Editor’s Note — This is the second in a five-part series showcasing each of the five Highland County public school districts from a teacher’s perspective as they kick off another school year.
Students come to Michelle Gleim’s class because they want to. Music is an elective at Whiteoak Jr./Sr. HIgh School in Mowrystown, and the band and choir director says that students come to her bandroom more interested in the subject matter than say, math or science.
“Even if they don’t play an instrument, they’ve got the radio on.” she said. “Or they’re listening to Spotify or Pandora on their phones.”
Gleim added that taking a class in the arts, such as music or drama, is different than sitting in a seat and taking endless notes.
“Taking an art class, drama or music allows them to be involved in an activity that satisfies something deep inside,” she said.
Originally from Dayton, Gleim has been at Whiteoak for 20 years and is also a co-athletic director at the school.
The influence of teachers when she was growing up molded her career path.
“I had an interest in music and really good band directors and teachers all the way through school,” she remembered. “And it just appealed to me, working with kids and doing something I love.”
She personifies the old adage that “if you find something to do that you love, you’ll never have to go to work again.”
“I get to see kids go from seventh to 12th grades, watching them grow, progress and get better is one of the neat things I get from this job,” she said.
A great deal of that satisfaction comes from her seeing students that she’s had over the years going on to become band or choir directors, or professional musicians. Gleim said she takes pride in helping them achieve their goals and allowing them to find out where their passion lies.
“You take them as they are when they walk through that door and you want to see them getting closer to what they want to accomplish, especially if they started way back in seventh grade and now they’re seniors,” she said.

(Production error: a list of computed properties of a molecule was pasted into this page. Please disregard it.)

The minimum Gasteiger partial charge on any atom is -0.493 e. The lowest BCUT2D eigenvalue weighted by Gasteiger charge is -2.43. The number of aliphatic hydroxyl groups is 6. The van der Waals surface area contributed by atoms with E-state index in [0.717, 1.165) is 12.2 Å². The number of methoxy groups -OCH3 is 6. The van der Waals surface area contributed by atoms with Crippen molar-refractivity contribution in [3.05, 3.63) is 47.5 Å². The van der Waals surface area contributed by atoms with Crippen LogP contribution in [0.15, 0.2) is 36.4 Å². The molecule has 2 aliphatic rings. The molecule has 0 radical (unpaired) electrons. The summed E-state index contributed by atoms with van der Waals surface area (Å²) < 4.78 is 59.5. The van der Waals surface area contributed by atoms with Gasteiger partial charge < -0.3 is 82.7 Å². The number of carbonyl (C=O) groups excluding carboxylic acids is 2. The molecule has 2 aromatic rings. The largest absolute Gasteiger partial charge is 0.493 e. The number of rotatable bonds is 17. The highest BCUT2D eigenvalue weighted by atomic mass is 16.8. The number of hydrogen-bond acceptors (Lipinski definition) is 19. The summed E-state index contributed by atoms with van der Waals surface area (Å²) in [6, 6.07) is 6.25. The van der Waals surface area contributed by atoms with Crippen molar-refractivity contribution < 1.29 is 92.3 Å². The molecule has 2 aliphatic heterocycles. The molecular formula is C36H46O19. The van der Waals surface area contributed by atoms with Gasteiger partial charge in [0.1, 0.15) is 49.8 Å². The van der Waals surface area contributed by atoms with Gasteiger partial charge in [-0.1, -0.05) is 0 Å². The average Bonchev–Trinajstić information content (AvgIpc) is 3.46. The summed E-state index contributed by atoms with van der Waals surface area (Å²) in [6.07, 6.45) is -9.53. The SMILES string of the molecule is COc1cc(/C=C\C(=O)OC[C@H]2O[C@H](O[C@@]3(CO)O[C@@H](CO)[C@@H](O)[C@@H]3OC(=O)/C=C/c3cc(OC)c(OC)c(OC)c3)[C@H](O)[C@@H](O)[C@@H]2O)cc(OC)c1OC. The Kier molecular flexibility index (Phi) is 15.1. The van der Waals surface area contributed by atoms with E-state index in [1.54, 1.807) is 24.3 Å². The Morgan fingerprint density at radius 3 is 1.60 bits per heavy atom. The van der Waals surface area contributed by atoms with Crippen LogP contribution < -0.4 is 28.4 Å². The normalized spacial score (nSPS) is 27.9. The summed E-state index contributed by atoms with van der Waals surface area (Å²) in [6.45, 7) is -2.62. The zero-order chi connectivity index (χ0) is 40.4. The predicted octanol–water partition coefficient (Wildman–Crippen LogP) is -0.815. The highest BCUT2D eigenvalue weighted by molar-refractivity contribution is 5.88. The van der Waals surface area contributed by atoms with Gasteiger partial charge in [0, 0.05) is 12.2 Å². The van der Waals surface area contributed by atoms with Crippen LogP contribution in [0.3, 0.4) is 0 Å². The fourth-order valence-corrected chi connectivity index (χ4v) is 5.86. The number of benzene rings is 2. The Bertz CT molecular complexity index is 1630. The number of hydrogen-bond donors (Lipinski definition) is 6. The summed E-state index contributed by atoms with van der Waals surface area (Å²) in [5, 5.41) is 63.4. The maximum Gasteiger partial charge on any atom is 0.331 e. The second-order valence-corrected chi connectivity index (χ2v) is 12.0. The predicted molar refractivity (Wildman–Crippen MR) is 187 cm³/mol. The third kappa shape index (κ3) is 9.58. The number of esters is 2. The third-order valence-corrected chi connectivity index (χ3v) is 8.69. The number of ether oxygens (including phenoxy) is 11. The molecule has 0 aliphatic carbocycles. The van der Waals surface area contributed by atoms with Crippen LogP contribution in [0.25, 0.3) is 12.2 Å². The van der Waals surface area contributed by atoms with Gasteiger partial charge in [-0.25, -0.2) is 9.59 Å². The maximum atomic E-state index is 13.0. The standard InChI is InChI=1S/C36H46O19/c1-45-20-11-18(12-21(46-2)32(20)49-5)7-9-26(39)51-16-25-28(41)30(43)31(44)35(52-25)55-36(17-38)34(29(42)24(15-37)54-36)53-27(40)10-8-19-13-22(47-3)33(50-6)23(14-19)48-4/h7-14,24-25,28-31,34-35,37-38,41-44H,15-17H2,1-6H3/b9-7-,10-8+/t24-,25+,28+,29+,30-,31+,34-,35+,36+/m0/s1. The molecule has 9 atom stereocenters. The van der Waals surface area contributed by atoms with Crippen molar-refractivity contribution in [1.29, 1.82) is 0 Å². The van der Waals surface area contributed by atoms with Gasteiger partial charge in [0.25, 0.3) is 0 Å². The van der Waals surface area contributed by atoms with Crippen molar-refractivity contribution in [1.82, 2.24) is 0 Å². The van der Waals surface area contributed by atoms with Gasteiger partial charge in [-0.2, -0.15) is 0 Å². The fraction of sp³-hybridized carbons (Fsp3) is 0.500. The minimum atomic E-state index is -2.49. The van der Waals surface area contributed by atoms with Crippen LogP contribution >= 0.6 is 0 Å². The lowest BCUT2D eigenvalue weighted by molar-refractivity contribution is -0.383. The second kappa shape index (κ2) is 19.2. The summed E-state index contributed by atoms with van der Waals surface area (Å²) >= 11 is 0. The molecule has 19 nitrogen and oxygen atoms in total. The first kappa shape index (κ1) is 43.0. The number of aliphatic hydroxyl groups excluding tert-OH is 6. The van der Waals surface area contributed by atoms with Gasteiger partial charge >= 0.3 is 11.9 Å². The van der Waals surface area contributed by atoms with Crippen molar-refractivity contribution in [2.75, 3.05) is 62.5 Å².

Bright Local Schools will have a levy on the ballot for voters to consider this fall, but the music teacher’s main concern lies in the welfare of her students.
“They walk in the door and you’re always reminded that you don’t know what they left,” she said. “When they got up and came to school, you don’t know what their home environment is like.”
When Gleim graduated from high school in 1984, her world as a high school student was different than today.
She related that some students may be homeless, they may be battling substance abuse or their parents may be going through a messy divorce.
“It always tugs at your heart when you wonder what they lived through last night,” she said. “We have kids in this district where most of their meals they receive they get at school.”
The world that her students will inherit when they graduate concerns her as well. In a classroom, her 12- to 18-year-old students are in a controlled environment, but once outside, things can get messy and chaotic. Despite that, the key to making sure her students succeed in school and later in life, in Gleim’s eyes at least, is for parents to work with their child’s teachers.
“Be there, and support your kids in whatever they’re trying to do,” she said. “Give them the chance and the resources to try things, because they’re at an age where they don’t know whether or not they’ll like some activity.”
Gleim said she and her fellow educators live in the real world, too, and realize in many households both parents are working to make ends meet, the student may be living with grandparents, and sometimes it’s a single parent struggling to do it alone.
“Make sure they have what they need,” she said. “You take a kid in junior high that needs something like poster board for a project. He can’t drive to the store, so you as a parent have to get that for him.”
The eternal optimist, Gleim has some advice for her students.
“No matter what happens, remember that there is always a silver lining to every dark cloud,” she said. “There’s always something good that comes out of everything, it just depends on how you choose to look at it. You have to make your own way in life, so you may as well do it your way.”
Reach Tim Colliver at [email protected]